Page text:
Dyke bids to save 'middle Guernsey' from tax rises
Individuals with income between £80,000 and £90,000 a year will escape an additional tax rise next year if two deputies succeed with a late Budget amendment.
Since 2017, higher earners have faced reductions in the personal allowance – the amount of income which can be received annually free of tax.
This withdrawal of the personal allowance initially affected only taxpayers with income of nearly £140,000 a year. But the threshold is now £90,000 and Policy & Resources is proposing to drop it to £80,000 in 2024.
The Guernsey Party’s two remaining deputies, John Dyke and Simon Vermeulen, believe the policy is now affecting ‘middle Guernsey’ and want to see no further reductions in the threshold.
‘The figure has been cut and cut and also more people are being dragged into it because of high rates of inflation in recent years. Those two things have greatly expanded the number of people losing their personal allowance and paying more tax,’ said Deputy Dyke.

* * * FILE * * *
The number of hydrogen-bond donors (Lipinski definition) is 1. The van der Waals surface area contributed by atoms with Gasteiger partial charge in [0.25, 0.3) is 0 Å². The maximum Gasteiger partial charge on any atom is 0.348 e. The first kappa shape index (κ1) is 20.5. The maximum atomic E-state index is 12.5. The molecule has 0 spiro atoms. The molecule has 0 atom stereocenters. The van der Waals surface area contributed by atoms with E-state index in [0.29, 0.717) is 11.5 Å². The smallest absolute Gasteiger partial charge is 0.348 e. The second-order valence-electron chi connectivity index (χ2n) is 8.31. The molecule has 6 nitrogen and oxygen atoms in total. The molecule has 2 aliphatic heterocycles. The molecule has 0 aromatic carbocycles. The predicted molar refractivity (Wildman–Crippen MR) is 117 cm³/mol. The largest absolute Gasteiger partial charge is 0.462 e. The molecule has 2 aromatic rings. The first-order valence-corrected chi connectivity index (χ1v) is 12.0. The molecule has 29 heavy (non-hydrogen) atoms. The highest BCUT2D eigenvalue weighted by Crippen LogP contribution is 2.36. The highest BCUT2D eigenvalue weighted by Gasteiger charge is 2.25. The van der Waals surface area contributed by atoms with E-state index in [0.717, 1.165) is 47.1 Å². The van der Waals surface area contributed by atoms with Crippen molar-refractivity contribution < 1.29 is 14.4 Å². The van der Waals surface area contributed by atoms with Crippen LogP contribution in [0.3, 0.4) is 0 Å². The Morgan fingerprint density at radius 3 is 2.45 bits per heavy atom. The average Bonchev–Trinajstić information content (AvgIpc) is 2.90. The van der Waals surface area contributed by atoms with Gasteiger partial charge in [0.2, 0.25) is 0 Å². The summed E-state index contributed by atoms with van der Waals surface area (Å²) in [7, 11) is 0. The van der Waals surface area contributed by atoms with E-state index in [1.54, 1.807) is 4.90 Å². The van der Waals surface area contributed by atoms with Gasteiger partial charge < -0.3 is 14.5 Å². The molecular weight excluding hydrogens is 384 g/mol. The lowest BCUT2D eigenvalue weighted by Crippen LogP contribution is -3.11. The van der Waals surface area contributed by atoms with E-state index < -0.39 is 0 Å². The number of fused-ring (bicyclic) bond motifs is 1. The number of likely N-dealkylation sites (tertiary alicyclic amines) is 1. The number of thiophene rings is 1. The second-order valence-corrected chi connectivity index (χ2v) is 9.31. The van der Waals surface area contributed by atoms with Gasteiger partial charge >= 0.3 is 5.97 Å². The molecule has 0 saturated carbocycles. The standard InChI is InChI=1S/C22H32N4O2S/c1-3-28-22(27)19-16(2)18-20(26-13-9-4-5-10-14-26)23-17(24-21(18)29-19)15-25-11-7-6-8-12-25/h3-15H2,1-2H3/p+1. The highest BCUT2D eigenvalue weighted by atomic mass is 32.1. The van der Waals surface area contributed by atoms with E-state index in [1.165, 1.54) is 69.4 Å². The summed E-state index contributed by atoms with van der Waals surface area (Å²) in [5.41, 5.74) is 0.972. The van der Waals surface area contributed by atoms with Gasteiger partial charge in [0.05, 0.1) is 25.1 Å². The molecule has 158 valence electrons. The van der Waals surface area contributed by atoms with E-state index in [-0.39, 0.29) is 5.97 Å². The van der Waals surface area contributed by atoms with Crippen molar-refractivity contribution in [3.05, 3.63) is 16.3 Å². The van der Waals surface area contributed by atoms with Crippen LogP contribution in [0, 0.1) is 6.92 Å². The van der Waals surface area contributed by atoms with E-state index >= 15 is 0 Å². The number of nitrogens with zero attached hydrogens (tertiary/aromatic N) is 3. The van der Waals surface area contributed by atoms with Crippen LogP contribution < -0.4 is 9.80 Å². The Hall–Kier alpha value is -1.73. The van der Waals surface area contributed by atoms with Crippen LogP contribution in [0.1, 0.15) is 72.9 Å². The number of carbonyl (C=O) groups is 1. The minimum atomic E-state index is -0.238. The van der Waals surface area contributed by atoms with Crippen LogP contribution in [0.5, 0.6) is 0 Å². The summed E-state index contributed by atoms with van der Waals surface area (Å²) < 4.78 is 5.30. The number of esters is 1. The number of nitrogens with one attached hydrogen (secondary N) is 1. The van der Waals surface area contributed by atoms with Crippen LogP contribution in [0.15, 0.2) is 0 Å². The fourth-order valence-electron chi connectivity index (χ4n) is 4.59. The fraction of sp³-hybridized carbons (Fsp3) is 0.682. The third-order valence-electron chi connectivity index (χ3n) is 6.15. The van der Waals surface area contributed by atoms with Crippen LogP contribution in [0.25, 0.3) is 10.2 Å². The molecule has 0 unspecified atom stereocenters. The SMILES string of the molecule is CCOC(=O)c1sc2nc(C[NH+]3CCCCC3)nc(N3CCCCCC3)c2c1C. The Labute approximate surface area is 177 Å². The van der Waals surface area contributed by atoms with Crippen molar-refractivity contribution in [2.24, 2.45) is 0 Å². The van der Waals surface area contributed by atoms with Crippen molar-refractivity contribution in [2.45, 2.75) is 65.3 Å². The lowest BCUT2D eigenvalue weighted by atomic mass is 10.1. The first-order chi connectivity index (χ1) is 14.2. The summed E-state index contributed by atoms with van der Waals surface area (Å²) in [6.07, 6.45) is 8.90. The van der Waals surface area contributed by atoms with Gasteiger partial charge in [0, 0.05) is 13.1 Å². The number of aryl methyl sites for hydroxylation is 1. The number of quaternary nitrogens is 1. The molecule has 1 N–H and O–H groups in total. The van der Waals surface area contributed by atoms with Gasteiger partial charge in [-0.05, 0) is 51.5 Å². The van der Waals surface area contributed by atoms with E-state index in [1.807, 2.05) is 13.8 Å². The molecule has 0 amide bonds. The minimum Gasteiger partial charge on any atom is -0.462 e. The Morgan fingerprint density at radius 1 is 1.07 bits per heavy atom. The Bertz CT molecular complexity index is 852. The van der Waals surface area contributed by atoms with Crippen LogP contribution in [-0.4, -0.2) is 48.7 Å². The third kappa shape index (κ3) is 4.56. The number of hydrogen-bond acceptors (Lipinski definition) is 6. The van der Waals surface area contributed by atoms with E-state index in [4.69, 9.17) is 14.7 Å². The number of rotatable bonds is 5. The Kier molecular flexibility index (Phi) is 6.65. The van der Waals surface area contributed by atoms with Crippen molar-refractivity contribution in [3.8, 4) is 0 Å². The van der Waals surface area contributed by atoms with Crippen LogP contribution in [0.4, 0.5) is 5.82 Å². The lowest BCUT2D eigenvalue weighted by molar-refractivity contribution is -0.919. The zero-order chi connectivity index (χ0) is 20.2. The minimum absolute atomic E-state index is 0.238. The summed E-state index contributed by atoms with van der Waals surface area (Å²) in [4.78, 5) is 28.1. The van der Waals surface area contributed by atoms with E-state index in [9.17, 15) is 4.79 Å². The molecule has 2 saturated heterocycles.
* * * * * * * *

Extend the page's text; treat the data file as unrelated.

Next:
‘I wanted to do at least something about this before it starts to cut too deeply into middle Guernsey.
‘It was originally aimed at very high earners – people who would now be earning about £200,000 a year if you added inflation since 2017. But it has since been cut lower and lower because I’m afraid these people are seen as an easy hit. It really should be pushed back up but I didn’t think I could get that through. My amendment would at least put a brake on the downward movement of this policy.’
The amendment was published yesterday, having been submitted after the normal deadline, and will only be debated if the States agrees to suspend the rules of procedure at its Budget meeting next week.
If the debate goes ahead and the amendment is approved by the Assembly, the States Treasury would lose about £1.5m. of budgeted tax income next year. The maximum an individual will pay extra as a result is £400. The move would bring 1,000 taxpayers into the position where they lose personal allowances.
The committee has admitted that it had considered dropping the limit below £80,000. Deputy Dyke said the senior committee was ‘pretty non-committal’ when he discussed his idea with them.